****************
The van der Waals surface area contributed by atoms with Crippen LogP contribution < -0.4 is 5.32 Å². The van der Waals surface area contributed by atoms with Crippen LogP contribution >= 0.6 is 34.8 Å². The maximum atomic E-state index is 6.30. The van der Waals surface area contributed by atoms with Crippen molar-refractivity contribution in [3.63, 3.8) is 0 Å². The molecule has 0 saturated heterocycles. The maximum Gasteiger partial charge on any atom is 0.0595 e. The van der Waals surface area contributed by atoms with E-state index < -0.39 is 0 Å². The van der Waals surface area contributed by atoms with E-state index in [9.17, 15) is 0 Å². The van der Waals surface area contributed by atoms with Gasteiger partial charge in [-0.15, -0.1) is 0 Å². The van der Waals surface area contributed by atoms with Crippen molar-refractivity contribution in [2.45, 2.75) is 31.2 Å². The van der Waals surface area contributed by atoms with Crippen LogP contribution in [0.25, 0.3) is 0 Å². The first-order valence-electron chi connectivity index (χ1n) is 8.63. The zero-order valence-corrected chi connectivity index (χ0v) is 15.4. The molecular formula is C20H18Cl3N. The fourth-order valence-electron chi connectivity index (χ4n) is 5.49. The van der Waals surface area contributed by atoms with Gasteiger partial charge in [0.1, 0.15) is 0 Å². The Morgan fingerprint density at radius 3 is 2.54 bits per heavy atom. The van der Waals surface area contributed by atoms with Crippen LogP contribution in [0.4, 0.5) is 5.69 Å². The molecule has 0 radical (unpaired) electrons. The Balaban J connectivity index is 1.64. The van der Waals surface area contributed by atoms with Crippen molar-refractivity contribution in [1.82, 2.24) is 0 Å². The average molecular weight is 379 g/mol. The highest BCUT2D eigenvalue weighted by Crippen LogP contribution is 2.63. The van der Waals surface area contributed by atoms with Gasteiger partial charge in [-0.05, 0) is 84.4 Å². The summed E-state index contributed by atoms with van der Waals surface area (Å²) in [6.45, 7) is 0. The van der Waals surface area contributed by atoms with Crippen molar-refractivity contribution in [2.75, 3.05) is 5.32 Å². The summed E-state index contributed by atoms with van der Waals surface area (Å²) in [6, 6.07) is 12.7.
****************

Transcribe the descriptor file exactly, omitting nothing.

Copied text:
The van der Waals surface area contributed by atoms with Crippen LogP contribution < -0.4 is 5.32 Å². The van der Waals surface area contributed by atoms with Crippen LogP contribution >= 0.6 is 34.8 Å². The maximum atomic E-state index is 6.30. The van der Waals surface area contributed by atoms with Crippen molar-refractivity contribution in [3.63, 3.8) is 0 Å². The molecule has 0 saturated heterocycles. The maximum Gasteiger partial charge on any atom is 0.0595 e. The van der Waals surface area contributed by atoms with E-state index < -0.39 is 0 Å². The van der Waals surface area contributed by atoms with E-state index in [9.17, 15) is 0 Å². The van der Waals surface area contributed by atoms with Gasteiger partial charge in [-0.15, -0.1) is 0 Å². The van der Waals surface area contributed by atoms with Crippen molar-refractivity contribution in [2.45, 2.75) is 31.2 Å². The van der Waals surface area contributed by atoms with Crippen LogP contribution in [0.25, 0.3) is 0 Å². The first-order valence-electron chi connectivity index (χ1n) is 8.63. The zero-order valence-corrected chi connectivity index (χ0v) is 15.4. The molecular formula is C20H18Cl3N. The fourth-order valence-electron chi connectivity index (χ4n) is 5.49. The van der Waals surface area contributed by atoms with Gasteiger partial charge in [0.1, 0.15) is 0 Å². The Morgan fingerprint density at radius 3 is 2.54 bits per heavy atom. The van der Waals surface area contributed by atoms with Crippen LogP contribution in [0.4, 0.5) is 5.69 Å². The molecule has 0 radical (unpaired) electrons. The Balaban J connectivity index is 1.64. The van der Waals surface area contributed by atoms with Crippen molar-refractivity contribution in [1.82, 2.24) is 0 Å². The average molecular weight is 379 g/mol. The highest BCUT2D eigenvalue weighted by Crippen LogP contribution is 2.63. The van der Waals surface area contributed by atoms with Gasteiger partial charge in [-0.05, 0) is 84.4 Å². The summed E-state index contributed by atoms with van der Waals surface area (Å²) in [6.45, 7) is 0. The van der Waals surface area contributed by atoms with Crippen molar-refractivity contribution in [2.75, 3.05) is 5.32 Å². The summed E-state index contributed by atoms with van der Waals surface area (Å²) in [6, 6.07) is 12.7.